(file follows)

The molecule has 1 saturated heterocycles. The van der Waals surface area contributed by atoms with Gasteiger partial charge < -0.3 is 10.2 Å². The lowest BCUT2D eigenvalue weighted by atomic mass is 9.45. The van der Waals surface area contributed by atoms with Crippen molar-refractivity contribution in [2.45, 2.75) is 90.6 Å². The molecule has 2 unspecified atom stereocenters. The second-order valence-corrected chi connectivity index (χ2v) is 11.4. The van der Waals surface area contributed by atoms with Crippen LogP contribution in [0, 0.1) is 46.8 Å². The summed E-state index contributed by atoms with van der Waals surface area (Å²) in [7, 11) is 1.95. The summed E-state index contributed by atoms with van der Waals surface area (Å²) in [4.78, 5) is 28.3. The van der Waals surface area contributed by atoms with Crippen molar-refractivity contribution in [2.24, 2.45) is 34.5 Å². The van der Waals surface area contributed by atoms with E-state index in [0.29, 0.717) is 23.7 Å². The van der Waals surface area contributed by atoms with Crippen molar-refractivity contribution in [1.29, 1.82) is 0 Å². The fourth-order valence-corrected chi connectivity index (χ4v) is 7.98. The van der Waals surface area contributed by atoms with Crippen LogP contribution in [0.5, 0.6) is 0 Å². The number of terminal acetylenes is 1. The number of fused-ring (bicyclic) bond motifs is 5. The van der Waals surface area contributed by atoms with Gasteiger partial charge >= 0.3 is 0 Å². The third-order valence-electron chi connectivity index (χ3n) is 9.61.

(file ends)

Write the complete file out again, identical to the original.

The molecule has 1 saturated heterocycles. The van der Waals surface area contributed by atoms with Gasteiger partial charge < -0.3 is 10.2 Å². The lowest BCUT2D eigenvalue weighted by atomic mass is 9.45. The van der Waals surface area contributed by atoms with Crippen molar-refractivity contribution in [2.45, 2.75) is 90.6 Å². The molecule has 2 unspecified atom stereocenters. The second-order valence-corrected chi connectivity index (χ2v) is 11.4. The van der Waals surface area contributed by atoms with Crippen LogP contribution in [0, 0.1) is 46.8 Å². The summed E-state index contributed by atoms with van der Waals surface area (Å²) in [7, 11) is 1.95. The summed E-state index contributed by atoms with van der Waals surface area (Å²) in [4.78, 5) is 28.3. The van der Waals surface area contributed by atoms with Crippen molar-refractivity contribution in [2.24, 2.45) is 34.5 Å². The van der Waals surface area contributed by atoms with E-state index in [0.29, 0.717) is 23.7 Å². The van der Waals surface area contributed by atoms with Crippen molar-refractivity contribution in [1.29, 1.82) is 0 Å². The fourth-order valence-corrected chi connectivity index (χ4v) is 7.98. The van der Waals surface area contributed by atoms with Crippen LogP contribution in [0.5, 0.6) is 0 Å². The number of terminal acetylenes is 1. The number of fused-ring (bicyclic) bond motifs is 5. The van der Waals surface area contributed by atoms with Gasteiger partial charge >= 0.3 is 0 Å². The third-order valence-electron chi connectivity index (χ3n) is 9.61.